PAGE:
The doctor will see you now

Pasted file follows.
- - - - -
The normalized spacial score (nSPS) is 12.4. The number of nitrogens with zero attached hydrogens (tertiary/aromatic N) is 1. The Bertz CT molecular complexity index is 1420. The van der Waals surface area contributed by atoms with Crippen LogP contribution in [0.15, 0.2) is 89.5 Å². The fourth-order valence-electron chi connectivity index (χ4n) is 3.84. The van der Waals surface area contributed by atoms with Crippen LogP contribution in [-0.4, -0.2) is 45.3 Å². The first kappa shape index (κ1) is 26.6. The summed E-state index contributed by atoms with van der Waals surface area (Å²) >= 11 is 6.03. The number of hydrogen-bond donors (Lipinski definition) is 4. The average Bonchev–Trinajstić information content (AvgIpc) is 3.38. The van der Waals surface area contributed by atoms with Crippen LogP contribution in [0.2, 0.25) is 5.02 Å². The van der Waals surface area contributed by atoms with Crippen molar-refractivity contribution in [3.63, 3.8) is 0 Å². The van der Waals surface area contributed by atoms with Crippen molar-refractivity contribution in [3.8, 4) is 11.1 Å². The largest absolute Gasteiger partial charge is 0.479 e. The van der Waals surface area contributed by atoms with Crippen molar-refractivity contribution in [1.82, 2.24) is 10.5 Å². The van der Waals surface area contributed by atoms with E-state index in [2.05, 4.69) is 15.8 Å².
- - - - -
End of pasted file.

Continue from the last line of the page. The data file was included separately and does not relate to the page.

Two Aggies went into the watermelon business. They bought watermelons for a dollar each, hauled them to their fruit stand, and sold them for a dollar each. Business was brisk, but after a couple of weeks the profits were thin. The Aggies were discussing ways to improve the situation, and one finally turned to the other and said, “What we need is a bigger truck.” There are enough gun control laws now to choke an elephant, and congress is looking at getting a bigger truck. If what we are doing now is not working, it is beyond me how doing more of the same will make any difference. A bill was placed before 106th congress on February 24, 2000 that will amend the Internal Revenue Code of 1986 to require the registration of handguns. I have no idea why our government would want to know exactly where all the handguns in the country are located, unless it wants to set the stage to take them away from us. If this bill passes it will be like handing the fox a map of the henhouse. This sort of thing has happened in other countries, and has always been a prelude to total disarmament of the citizens. Most recently Australia rounded up 640,381 personally owned firearms at a government expense of over $500 million. One year later homicides were up 3.2 percent, assaults were up 8.6 percent, and armed robberies were up 44 percent. The state of Victoria alone saw a 300 percent increase in homicides committed with firearms. It seems the only people who didn’t surrender their firearms in Australia were the criminals, who were then free to wreak havoc on the unarmed population. Without their guns, the citizens of Australia were no longer citizens, but subjects. Zig Zigler, one of America’s most popular motivational speakers, sells audio tapes of his seminars, and at the end of every tape he says,”The law prohibits making copies of this tape. Your integrity prevents it.” The law in Australia prohibited criminals from having guns, but did not prevent them. And the same thing would happen here. The Second Amendment prohibits the government of the United States of America from disarming its citizens, but it does not prevent it. We learned that right after World War II, when the camel’s nose first appeared under the tent with the ban on automatic weapons. He’s in about halfway up the hump now. Australia is the latest in a long line of countries who have succumbed to government protection to the detriment of its citizens. Recent history is rife with examples of this kind of help from big brother. Turkey established gun control in 1911. From 1915 to 1917, 1.5 million disarmed Armenians were rounded up and exterminated. The Soviet Union established gun control in 1929. From 1929 to 1953, approximately 20 million helpless dissidents were rounded up and exterminated. China established gun control in 1935. From 1948 to 1952, 20 million unarmed political dissidents were rounded up and exterminated. Germany established gun control in 1938. From 1939 to 1945, 13 million unarmed Jews and other “undesirables” were rounded up and exterminated. The same kind of thing happened in Cambodia in 1956, Guatemala in 1964, and Uganda in 1970. And now our government wants to know who has handguns in America. I can almost hear the “da-dums” from the movie “Jaws” in the background. But bill #SB-2099 will do more than require us to declare that we do, in fact, have handguns, including, quote “a starter gun,” in our homes. If passed it will also require us to pay a tax of $50 to the IRS for every handgun we own, it will make the list of us “dissidents” available by computer to every federal, state and local law enforcement officer in the country, and it will give the Secretary of the Treasury a blank check in carrying out these tasks. I know this sounds like Nazi Germany, comrade, but look it up for yourself at http://thomas The big disagreement here is whether banning guns would prevent crime. It’s sort of like trying to cure AIDS with aspirin, but there are plenty of people who think guns cause crime. And I suppose spoons cause obesity. There are also plenty who believe banning guns is the answer to preventing firearm accidents, especially among children. Education is never considered an option, and common sense is way too much to ask. Even if I didn’t want guns in my house, I would be doing my children a disservice not to educate them about proper handling and respect for firearms. I can’t be with them everywhere. My friend, Gordon Gipson, is a Fredericksburg police officer. He was recently asked to speak, in uniform, to a Pre-K class in Mason. Right after he walked in and sat down, a four year old boy walked up and tried to grab Gordo’s service pistol out of his holster. After explaining that this was a no-no, Gordo asked the kids how many of their parents owned guns. All of them, except the pistol grabber, raised their hands. Because that boy’s parents are non gun owners, he is much more likely to harm himself or someone else, should he come into contact with an unattended firearm somewhere, because he hasn’t been exposed to them. Gun control advocates cite statistics to further their cause, but statistics can be made to serve either side in almost any argument. For instance, statistics show that doctors are much more dangerous than guns. This seems ludicrous, but facts are facts. There are 700,000 physicians in the United States, and they cause 120,000 accidental deaths each year, which comes to 0.171 accidental deaths per doctor. There are 80,000,000 gun owners in America, and 1,500 accidental gunshot deaths per year, for a total of 0.0000188 accidental fatal shootings per gun owner. According to these statistics, doctors are about 9,000 times more dangerous than gun owners. Let’s start using common sense, and place the blame where it is due. Chevrolet is not responsible for your wreck, McDonald’s is not at fault if you spill coffee in your lap, Stanley didn’t cause you to hit your thumb with your hammer, and honest people don’t commit crimes, with guns or anything else. If you get a chance, let your Senator or Congressperson know that the Aggies still went broke, even after they got a bigger truck . . . Kendal Hemphill is an outdoor humor columnist who would like to apologize to all you Aggies. Write to him at PO Box 564, Mason, Tx 76856 or email The views and opinions expressed in this article are not necessarily those of the ownership or management of any publication in which it appears.